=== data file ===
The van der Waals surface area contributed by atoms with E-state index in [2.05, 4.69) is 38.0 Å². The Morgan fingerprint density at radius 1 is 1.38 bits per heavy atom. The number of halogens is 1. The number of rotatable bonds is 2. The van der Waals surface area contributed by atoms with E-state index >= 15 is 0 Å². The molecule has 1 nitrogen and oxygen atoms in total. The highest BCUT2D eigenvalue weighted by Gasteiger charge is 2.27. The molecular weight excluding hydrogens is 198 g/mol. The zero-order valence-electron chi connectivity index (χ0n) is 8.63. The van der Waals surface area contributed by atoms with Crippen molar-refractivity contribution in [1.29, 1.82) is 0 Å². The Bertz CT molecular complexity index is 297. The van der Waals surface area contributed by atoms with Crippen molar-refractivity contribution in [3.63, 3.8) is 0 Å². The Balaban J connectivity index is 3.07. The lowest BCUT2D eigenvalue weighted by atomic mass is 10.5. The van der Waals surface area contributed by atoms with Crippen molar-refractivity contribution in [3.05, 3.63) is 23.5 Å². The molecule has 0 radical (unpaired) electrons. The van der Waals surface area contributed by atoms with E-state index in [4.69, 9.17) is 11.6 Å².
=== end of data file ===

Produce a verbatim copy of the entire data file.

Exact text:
The van der Waals surface area contributed by atoms with E-state index in [2.05, 4.69) is 38.0 Å². The Morgan fingerprint density at radius 1 is 1.38 bits per heavy atom. The number of halogens is 1. The number of rotatable bonds is 2. The van der Waals surface area contributed by atoms with E-state index >= 15 is 0 Å². The molecule has 1 nitrogen and oxygen atoms in total. The highest BCUT2D eigenvalue weighted by Gasteiger charge is 2.27. The molecular weight excluding hydrogens is 198 g/mol. The zero-order valence-electron chi connectivity index (χ0n) is 8.63. The van der Waals surface area contributed by atoms with Crippen molar-refractivity contribution in [1.29, 1.82) is 0 Å². The Bertz CT molecular complexity index is 297. The van der Waals surface area contributed by atoms with Crippen molar-refractivity contribution in [3.63, 3.8) is 0 Å². The Balaban J connectivity index is 3.07. The lowest BCUT2D eigenvalue weighted by atomic mass is 10.5. The van der Waals surface area contributed by atoms with Crippen molar-refractivity contribution in [3.05, 3.63) is 23.5 Å². The molecule has 0 radical (unpaired) electrons. The van der Waals surface area contributed by atoms with E-state index in [4.69, 9.17) is 11.6 Å².